Working with Europol, several law enforcement agencies shut down a Bitcoin mixing and anonymizing service called Bestmixer, which was one of the largest mixing services for digital currencies.
Mixing and anonymizing services or anonymizing exchanges process digital currencies on behalf of customers in order to make it difficult to trace the digital currencies.
The purpose of preventing tracing is to defeat the administration of justice and the rule of law by preventing the tracing of financial transactions so that neither law enforcement agencies nor civil private parties can pursue justice, regardless of the purposes – whether it be for taxes, to pursue investigations for theft, fraud, divorce or to recover assets. Mixing is also called tumbling or Bitcoin laundering. Canada had, and may still have, two of the largest tumbling services in the world — one based in Toronto and another allegedly based on the west coast.
In exchange for mixing digital currencies, the services take a commission ranging from 1% to 5% of the value of the digital currencies being mixed. Mixers funnel digital currencies through hundreds of wallets and split them up so that tracing is difficult and time consuming.
Many darknet marketplaces that sell illegal drugs, weapons, fake ID, child pornography and murders-for-hire services payable with Bitcoin have mixers built into the service in order to make it hard for law enforcement to obtain the transactors behind the transactions.
Law enforcement conducing the investigation of Bestmixer said that many of the users of this particular service had a criminal origin or criminal destination and the mixer was used to launder proceeds of crime.
Mixers and tumblers are not actually anonymous because the service has all the data from every customer, on what wallet address was the entry point and to what wallet address or addresses, it exited to, as well as IP addresses. For example, we did a digital currency tracing in support of a law enforcement file of several digital currencies that used an anonymizing service. Law enforcement believed the wallet holder was involved in organized crime. The anonymizing service, on request and as part of the financial crime investigation we were assisting with, was able to provide the data on the exit addresses the digital currencies exited to after being tumbled through the anonymizing service. From that exit point, we were able to trace the digital currencies to a digital currency exchange.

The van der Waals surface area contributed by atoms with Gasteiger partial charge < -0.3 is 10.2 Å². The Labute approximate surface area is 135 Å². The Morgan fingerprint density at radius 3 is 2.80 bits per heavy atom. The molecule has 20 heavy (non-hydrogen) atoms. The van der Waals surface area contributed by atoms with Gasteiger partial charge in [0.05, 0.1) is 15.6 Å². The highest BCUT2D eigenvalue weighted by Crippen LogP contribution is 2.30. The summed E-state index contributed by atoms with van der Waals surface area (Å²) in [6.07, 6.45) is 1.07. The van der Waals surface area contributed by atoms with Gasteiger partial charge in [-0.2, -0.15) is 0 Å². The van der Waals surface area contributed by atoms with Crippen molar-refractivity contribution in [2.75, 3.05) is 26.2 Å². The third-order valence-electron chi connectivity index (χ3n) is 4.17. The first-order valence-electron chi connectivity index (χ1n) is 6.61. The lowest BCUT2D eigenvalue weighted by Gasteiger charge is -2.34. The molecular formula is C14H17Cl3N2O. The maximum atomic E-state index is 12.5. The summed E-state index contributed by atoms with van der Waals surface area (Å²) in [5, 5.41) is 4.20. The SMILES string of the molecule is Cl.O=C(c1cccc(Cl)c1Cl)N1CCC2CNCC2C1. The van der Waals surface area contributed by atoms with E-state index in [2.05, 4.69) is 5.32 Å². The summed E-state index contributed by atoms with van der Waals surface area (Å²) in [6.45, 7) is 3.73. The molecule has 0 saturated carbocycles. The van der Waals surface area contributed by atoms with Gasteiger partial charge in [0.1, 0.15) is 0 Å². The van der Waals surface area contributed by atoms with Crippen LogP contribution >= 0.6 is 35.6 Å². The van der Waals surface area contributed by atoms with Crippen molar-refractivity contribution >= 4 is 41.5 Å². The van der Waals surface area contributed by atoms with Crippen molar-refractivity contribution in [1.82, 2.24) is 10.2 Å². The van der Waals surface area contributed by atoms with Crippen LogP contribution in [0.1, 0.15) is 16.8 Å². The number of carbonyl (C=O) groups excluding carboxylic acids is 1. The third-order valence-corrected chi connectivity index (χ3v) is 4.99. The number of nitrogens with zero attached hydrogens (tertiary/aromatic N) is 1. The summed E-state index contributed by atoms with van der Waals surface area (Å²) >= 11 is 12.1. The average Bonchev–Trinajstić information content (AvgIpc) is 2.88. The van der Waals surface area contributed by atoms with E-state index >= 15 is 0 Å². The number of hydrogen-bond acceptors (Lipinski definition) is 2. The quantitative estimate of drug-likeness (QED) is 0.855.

Legality of Mixers?
There is a lack of clarity on whether mixers, tumblers and anonymizing services are illegal but in most countries, financial transactions designed to defeat the rule of law, to obstruct justice or to defeat the fulfilment of a civil claim, is illegal. If mixing or tumbling digital currencies defeats or inhibits private investigators working for civil asset recovery or law enforcement from tracing financial transactions, arguably it is not legal. No Court has yet ruled on the issue but arguably, using a mixer, tumbler or anonymizing service could be a fraudulent conveyance where the purpose is to avoid liability civilly or criminally.
As a matter of equity, as well, such services, where they defeat the discovery or recovery of assets, could be forced to de-anonymize in civil litigation matters. That’s because it is the province of equity to supply the defects of the common law and it is also the province of equity to mitigate the rigours of the common law, irrespective of the fusion of law and equity.
Mixers, tumblers and anonymizing services that purport to claim their services are not designed to defeat the rule of law may be estopped from arguing a different set of facts to avoid de-anonymizing transactions as part of an investigation.